In hindsight, if the global power plays had not been there, I think Jomo Kenyatta would have made a great benevolent dictator- one in which Kenya would rank first among equals in the world’s living standards, but where dissent would not have been tolerated. But my point is precisely that we shouldn’t be too harsh on our first two Presidents; Jomo Kenyatta and Daniel Arap Moi. Ultimately, let’s remember that they were dealing with forces that were far beyond their control. It’s the only way we can reconcile their vision Vis a Vis their actions. Now, you can subscribe to receive Daily Campaign Articles.
Campus Mirror

Thursday, 1 September 2011

Bachelor of Science in Agricultural economics and Resource management- The course and where one can work.

Bachelor of Science in Agricultural economics and resource management is a course that is offered by a number of public Universities.
Some of the Universities that offer the course include Moi University and Egerton University. In a nutshell, one will study about economics and management, with a special application to agricultural disciplines. About 90% of the curriculum is similar to an economics and
management class.

One will learn such aspects as land utilization, scarcity of resources, alleviation of poverty in communities, carrying out the most beneficial economic activities in the community among other activities. Some of the management units will include finance, strategic management, and accounting. In economics, one will make use of economic models and graphs, development economics, some sociology, econometrics among other disciplines. Some of the major employers of Agricultural economics and resource management graduates include the ministry of Agriculture, lands, agricultural research organizations such as KARI and ICRAF. One can also work for microfinance institutions and banks that advance loans to farmers and local communities.   You can also work for agricultural based organizations such as Kenya Seed, AFC, ADC, KTDA, KCC among others.

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19 comments:

  1. I just checked the JAB website and realized i had been called for Bachelor of science(electrical and electronic engineering).Is this course marketable,? What is the start pay if you secure a jo,?Do you think take the course matters?

    Julius.

    ReplyDelete
  2. As a bachelor of science degree in electrical and electronics engineering, you can work in mobile phone companies e.g safaricom, airtel, Yu, orange,Telekom, etc in heavy energy industries as a power engineer e.g Bamburi, EABL,and other manufacturing/production companies , in internet service providers, media and broadcasting companies etc. The starting pay can range from between kshs.30,000 and kshs120,000 per month.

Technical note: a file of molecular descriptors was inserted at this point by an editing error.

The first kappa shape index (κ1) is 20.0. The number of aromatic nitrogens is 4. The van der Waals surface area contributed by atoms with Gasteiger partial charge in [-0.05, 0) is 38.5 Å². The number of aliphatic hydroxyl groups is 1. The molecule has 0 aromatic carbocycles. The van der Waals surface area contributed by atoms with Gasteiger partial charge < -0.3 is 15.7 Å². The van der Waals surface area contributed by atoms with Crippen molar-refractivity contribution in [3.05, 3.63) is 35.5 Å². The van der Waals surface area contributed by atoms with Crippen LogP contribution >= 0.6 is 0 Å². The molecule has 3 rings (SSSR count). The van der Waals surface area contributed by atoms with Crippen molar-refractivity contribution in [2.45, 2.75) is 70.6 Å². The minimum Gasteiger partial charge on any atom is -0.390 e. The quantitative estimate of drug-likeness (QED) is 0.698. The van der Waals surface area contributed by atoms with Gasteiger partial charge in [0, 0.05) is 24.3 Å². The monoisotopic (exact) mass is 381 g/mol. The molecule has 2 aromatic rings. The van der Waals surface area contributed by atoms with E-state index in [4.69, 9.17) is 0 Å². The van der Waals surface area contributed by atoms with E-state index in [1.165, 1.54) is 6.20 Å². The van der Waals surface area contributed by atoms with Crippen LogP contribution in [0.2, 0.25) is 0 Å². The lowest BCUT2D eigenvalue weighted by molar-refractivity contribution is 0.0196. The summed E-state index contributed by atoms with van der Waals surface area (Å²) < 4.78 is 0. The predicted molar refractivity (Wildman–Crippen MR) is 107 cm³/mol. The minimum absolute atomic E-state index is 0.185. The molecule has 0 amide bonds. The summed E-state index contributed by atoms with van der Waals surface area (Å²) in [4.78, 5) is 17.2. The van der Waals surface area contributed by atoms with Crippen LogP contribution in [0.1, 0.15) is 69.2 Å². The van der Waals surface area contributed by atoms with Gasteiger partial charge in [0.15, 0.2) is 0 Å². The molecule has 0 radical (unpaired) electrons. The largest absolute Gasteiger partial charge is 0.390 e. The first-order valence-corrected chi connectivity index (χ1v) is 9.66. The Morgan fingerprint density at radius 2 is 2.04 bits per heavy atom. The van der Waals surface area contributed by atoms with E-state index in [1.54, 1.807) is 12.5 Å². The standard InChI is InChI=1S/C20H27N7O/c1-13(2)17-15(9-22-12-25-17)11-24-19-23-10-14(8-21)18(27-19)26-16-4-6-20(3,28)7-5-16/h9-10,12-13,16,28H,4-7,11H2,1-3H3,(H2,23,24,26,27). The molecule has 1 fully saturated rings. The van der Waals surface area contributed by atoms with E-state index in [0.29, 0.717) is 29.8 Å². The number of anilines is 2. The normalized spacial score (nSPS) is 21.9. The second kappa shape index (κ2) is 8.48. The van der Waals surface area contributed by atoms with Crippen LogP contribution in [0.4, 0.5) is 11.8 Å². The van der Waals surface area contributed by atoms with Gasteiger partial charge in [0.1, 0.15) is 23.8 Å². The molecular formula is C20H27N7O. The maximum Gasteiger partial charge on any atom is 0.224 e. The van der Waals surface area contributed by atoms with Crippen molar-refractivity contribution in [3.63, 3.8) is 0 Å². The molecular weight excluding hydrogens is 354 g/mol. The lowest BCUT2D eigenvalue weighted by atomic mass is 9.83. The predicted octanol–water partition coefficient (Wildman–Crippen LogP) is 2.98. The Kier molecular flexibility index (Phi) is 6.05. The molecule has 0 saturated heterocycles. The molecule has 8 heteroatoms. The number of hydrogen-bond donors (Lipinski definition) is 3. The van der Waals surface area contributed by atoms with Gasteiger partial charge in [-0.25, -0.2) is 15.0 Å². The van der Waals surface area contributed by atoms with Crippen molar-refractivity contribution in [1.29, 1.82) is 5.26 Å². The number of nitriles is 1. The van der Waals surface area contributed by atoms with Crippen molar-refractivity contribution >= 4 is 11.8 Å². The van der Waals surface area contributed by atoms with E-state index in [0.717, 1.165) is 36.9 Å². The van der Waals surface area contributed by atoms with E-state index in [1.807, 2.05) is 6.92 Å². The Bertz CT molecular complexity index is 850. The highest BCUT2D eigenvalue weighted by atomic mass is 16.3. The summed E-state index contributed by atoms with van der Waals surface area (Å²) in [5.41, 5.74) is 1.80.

If you did not find the answer to the question you were looking for, you can always feel free to ask and I'll be more than happy to answer.

    C.O.K Mabinda
    Editor
    Kenyan campus Blog

    ReplyDelete
  3. Bsc Agricultural Engineering,wat does it involve,work areas and paymentsBsc Agricultural Engineering,wat does it involve,work areas and payments

    ReplyDelete
  4. Hv been called 2 do Bsc Agricultural Engineering JKUAT,plz where will i work coz am getting people saying that they normally dont get employment,what are the payments,or i should go and change yet i like the couse...plz help me,am jst confused.Hv been called 2 do Bsc Agricultural Engineering JKUAT,plz where will i work coz am getting people saying that they normally dont get employment,what are the payments,or i should go and change yet i like the couse...plz help me,am jst confused.

    ReplyDelete
  5. Agricultural engineering is closely related to mechanical engineering, only that it has a special emphasis on some agricultural applications. You will learn the design concepts needed for designing components, you will also learn some basic technical drawing, since every design must first begin as a drawing. You will also learn some workshop skills, such as operating the lathe machine, doing some basic maintenance etc.

    When it comes to looking for a job, you can get a job anywhere that a mechanical engineering graduate can get a job. You can be employed in manufacturing companies such as soap, cooking fat, edible oil, Agro chemicals, sweets, and car manufacturers such as General Motors, Total, Car&General etc. , agricultural based manufacturing companies such as KTDA, Kenya seed, Del Monte,KCC, etc. The metal and metal forming companies such as iron sheet manufactures, car parts manufacturers,sufuria,basin, and other basic component manufacturers, the kind of companies you see in Industrial area in Nairobi. The starting pay varies, but should be anywhere from kshs.30,000 to kshs.65,000 per month.

    Hope I answered your question correctly. If you need any more clarification, you can always ask again.

    Thanks.
    C.O.K mabinda
    Editor
    Kenyan campus Blog.

    ReplyDelete
  6. Now that you have informed me about Geologists salaries in kenya,i have visited the kenyanblog 4 the vacancies in geology & to my surprise , 4 every vacancy they a talking of 2,3,5...yrs of exprience in the related field,now my query is that when i pursue this course of Geology in Uon where exactly will i get this exprience just after my graduatioo & how much i can earn since starting with a salary of 6 figures dsn't sound as a reality.pliz help as you've always done.

    ReplyDelete